Students with disabilities, or specific and significant needs, were challenged academically and educationally impacted more than any other group of individuals. The 2021 American Rescue Plan was signed into law by the Biden Administration, costing 1.9 trillion dollars. The bill consisted of funding adults with unemployment benefits, COVID-19 response, and rental assistance for housing. The bill also financed 130 billion dollars in K-12 education, but only 2% of the money was used to fund children under the Individuals with Disabilities Education Act.

In 2021, the American Rescue Plan was signed into law by the Biden Administration. (Claire Lenarduzzi)

Constructing creativity to combat shortcomings

Heather Johnston, grade school counselor, has worked with students for 10 years, but started working at Riverdale Grade School at the start of COVID-19. Johnston was on Zoom full-time, working with K-8 children on social and emotional topics. 

“I had to get very creative,” Johnston said. “At the elementary level, I would dress up as ‘Inside Out’ characters, whatever I could do to get them excited.”

Working with nine different grades, Johnston continued to find social and emotional patterns across the school. According to, 14% of parents reported their children had worse behavior during COVID-19 than before. 

“We are seeing the gap in strong communication skills,” Johnston said. “Kids don’t know how to communicate, or talk to somebody, or express their needs. There’s also a lack of engagement, with more focus and distractibility. We are seeing an increase of ADHD diagnoses because of the increase in screens, and the reliability kids have on technology.”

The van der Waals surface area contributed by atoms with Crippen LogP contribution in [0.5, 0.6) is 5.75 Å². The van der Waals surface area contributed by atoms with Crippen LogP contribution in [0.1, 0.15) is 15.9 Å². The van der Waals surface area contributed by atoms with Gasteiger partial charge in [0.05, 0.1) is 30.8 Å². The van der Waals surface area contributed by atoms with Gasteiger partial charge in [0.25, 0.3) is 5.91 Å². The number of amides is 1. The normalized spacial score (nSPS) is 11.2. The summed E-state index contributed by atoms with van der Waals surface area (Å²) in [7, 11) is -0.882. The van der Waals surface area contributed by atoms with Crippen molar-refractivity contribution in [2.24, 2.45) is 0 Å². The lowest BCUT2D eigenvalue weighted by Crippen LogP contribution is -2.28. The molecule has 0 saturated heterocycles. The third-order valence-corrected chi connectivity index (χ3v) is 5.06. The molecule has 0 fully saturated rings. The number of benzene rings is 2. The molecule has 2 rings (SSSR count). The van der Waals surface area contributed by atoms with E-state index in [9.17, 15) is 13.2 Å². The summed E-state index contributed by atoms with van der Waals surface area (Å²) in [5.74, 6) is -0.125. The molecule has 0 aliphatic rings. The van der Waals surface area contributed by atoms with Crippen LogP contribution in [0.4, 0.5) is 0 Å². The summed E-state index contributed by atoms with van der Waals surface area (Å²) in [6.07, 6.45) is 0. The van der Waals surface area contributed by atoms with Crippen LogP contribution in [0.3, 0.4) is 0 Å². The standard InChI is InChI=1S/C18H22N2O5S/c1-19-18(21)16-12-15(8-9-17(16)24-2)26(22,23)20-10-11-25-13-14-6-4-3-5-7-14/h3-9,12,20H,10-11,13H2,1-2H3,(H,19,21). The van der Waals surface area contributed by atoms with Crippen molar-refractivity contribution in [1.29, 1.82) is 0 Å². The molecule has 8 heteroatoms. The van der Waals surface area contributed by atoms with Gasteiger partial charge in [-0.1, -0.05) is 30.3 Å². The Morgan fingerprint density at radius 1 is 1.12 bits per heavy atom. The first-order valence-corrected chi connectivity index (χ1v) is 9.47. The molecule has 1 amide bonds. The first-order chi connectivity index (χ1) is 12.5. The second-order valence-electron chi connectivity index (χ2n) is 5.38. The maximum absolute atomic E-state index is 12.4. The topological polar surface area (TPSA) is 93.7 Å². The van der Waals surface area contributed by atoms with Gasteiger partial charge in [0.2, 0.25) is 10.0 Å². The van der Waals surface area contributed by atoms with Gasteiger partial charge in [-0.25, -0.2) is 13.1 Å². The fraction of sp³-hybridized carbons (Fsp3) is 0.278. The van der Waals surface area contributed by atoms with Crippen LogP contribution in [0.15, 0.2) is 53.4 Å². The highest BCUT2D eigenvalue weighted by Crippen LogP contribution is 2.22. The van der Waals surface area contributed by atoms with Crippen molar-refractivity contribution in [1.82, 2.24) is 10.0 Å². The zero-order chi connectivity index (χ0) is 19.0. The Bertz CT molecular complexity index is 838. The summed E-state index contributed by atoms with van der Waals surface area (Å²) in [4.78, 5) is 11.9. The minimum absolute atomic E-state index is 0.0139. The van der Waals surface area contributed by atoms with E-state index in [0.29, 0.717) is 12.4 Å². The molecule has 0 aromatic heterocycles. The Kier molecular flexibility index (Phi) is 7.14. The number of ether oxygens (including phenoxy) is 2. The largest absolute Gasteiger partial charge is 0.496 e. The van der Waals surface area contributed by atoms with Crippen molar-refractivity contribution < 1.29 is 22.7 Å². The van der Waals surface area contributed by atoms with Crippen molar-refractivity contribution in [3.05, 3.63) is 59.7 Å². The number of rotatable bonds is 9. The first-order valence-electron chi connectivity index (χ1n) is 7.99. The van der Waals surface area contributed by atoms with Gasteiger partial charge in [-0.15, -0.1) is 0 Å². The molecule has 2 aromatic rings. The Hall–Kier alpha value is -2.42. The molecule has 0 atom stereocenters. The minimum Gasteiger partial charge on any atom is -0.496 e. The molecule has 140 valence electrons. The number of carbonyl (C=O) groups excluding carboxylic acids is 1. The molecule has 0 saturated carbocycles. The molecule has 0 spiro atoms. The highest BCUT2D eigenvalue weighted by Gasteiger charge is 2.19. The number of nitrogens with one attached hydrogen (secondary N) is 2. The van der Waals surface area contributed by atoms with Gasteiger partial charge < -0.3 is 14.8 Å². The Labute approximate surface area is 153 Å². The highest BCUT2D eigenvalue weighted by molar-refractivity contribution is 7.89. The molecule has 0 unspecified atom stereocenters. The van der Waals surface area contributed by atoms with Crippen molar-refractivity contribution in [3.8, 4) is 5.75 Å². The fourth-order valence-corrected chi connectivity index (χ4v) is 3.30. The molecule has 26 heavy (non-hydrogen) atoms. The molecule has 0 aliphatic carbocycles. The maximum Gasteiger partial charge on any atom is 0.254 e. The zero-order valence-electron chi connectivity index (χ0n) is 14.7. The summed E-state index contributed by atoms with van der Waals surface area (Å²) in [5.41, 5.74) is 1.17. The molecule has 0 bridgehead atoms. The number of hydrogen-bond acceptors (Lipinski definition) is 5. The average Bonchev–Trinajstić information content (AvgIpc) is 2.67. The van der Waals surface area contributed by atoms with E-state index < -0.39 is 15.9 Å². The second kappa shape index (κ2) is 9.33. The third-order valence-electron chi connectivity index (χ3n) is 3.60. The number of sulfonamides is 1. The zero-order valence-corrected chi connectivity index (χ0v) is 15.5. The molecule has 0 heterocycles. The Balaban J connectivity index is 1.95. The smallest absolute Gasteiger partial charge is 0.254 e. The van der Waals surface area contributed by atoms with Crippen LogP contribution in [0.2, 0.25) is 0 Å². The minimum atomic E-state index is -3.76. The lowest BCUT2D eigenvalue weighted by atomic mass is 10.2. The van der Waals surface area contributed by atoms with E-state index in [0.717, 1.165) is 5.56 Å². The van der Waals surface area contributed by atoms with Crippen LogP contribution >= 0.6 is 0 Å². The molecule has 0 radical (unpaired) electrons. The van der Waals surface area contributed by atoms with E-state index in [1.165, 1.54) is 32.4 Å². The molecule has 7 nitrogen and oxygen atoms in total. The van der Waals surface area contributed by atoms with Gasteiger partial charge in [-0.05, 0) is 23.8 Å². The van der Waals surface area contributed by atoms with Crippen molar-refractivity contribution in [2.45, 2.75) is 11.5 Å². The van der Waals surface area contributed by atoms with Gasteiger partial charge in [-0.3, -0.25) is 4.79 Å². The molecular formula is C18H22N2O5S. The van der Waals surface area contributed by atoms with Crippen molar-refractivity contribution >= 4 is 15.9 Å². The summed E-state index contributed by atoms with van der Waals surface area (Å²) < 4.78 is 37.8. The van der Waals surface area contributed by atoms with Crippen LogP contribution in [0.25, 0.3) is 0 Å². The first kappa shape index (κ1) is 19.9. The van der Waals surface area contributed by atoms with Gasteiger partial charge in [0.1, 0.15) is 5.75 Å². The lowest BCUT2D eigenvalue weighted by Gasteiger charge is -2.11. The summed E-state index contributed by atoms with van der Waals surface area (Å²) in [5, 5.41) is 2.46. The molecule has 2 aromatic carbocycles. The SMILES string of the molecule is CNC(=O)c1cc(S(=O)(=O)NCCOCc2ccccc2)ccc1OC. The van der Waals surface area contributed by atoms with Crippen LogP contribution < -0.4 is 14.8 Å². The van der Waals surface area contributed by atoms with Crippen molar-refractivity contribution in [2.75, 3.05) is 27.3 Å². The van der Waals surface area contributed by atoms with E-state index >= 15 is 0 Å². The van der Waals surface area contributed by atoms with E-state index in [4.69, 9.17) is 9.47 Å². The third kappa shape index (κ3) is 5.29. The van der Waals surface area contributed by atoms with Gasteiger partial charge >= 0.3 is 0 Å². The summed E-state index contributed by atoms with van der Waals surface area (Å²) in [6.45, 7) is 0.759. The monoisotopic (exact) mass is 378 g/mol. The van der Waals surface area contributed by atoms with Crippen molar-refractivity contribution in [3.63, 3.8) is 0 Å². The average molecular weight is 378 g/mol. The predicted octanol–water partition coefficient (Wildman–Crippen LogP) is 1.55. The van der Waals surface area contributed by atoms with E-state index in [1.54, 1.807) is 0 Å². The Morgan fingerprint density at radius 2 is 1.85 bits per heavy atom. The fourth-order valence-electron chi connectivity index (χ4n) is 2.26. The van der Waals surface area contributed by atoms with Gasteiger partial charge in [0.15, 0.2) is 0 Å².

There has also been a recorded change in children’s emotional health, rooting from the effect COVID-19 has had on families. According to Frontiers, there has been an increase in stress, depression, and anxiety among kids, resulting in a 17-27% increase in emotional difficulties. 

According to World Bank, preschooler’s academic abilities have been going down. (Claire Lenarduzzi)

“Students are a lot less mature than they were,” Cochran said. “I noticed that students have a limited capacity for when things don’t go exactly as planned. I can see fourth-graders who are exhibiting more of a second-grade type behavior in dealing with other people.”

The same patterns are found academically with students struggling with their coursework. World Bank found that preschoolers across the world have decreased their abilities educationally, and lost more than 34% of learning in math and 29% in literacy.

“I’m seeing students who are severely behind in reading, and students who are behind in math who do not have the ability to do basic adding and subtracting with manipulatives,” Cochran said. “They don’t have those concepts really concrete in their brain, and then when they move on to harder concepts, this hole is pretty obvious that they didn’t get that significant ability.”

Incoming infantilism

As years progress past the pandemic, elementary and middle school students who were in their central years of development when the pandemic began are now venturing into high school. Currently high school educators are having to find ways to correctly adjust to the younger grades.

Meagyn Karmakar, ninth grade assistant principal, has been working as an educator for 24 years, consecutively all at West Linn High School. While Karmakar taught as a language arts teacher during COVID-19, she presently works from a leadership position as one of the school’s six principals.